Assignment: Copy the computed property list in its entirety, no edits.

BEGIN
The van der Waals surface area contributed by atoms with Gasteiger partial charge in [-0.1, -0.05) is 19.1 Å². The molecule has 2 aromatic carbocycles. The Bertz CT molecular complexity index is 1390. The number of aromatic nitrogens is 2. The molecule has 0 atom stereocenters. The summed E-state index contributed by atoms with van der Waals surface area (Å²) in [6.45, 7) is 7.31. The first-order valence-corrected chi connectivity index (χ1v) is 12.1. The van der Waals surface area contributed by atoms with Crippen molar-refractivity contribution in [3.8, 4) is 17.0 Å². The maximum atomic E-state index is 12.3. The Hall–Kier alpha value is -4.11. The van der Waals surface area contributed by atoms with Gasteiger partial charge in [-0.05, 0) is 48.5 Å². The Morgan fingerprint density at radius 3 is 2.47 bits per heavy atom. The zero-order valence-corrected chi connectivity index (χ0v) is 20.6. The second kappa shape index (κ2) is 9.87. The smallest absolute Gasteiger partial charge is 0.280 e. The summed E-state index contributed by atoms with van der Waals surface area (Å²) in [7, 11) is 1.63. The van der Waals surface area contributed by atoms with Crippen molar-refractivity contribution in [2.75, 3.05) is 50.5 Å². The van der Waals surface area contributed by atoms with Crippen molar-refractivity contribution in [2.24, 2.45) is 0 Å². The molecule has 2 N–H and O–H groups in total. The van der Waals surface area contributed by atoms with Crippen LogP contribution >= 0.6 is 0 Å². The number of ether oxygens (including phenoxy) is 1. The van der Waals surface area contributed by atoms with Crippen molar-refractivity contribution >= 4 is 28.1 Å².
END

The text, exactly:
The van der Waals surface area contributed by atoms with Gasteiger partial charge in [-0.1, -0.05) is 19.1 Å². The molecule has 2 aromatic carbocycles. The Bertz CT molecular complexity index is 1390. The number of aromatic nitrogens is 2. The molecule has 0 atom stereocenters. The summed E-state index contributed by atoms with van der Waals surface area (Å²) in [6.45, 7) is 7.31. The first-order valence-corrected chi connectivity index (χ1v) is 12.1. The van der Waals surface area contributed by atoms with Crippen molar-refractivity contribution in [3.8, 4) is 17.0 Å². The maximum atomic E-state index is 12.3. The Hall–Kier alpha value is -4.11. The van der Waals surface area contributed by atoms with Gasteiger partial charge in [-0.05, 0) is 48.5 Å². The Morgan fingerprint density at radius 3 is 2.47 bits per heavy atom. The zero-order valence-corrected chi connectivity index (χ0v) is 20.6. The second kappa shape index (κ2) is 9.87. The smallest absolute Gasteiger partial charge is 0.280 e. The summed E-state index contributed by atoms with van der Waals surface area (Å²) in [7, 11) is 1.63. The van der Waals surface area contributed by atoms with Crippen molar-refractivity contribution in [2.75, 3.05) is 50.5 Å². The van der Waals surface area contributed by atoms with Crippen molar-refractivity contribution in [2.24, 2.45) is 0 Å². The molecule has 2 N–H and O–H groups in total. The van der Waals surface area contributed by atoms with Crippen LogP contribution >= 0.6 is 0 Å². The number of ether oxygens (including phenoxy) is 1. The van der Waals surface area contributed by atoms with Crippen molar-refractivity contribution >= 4 is 28.1 Å².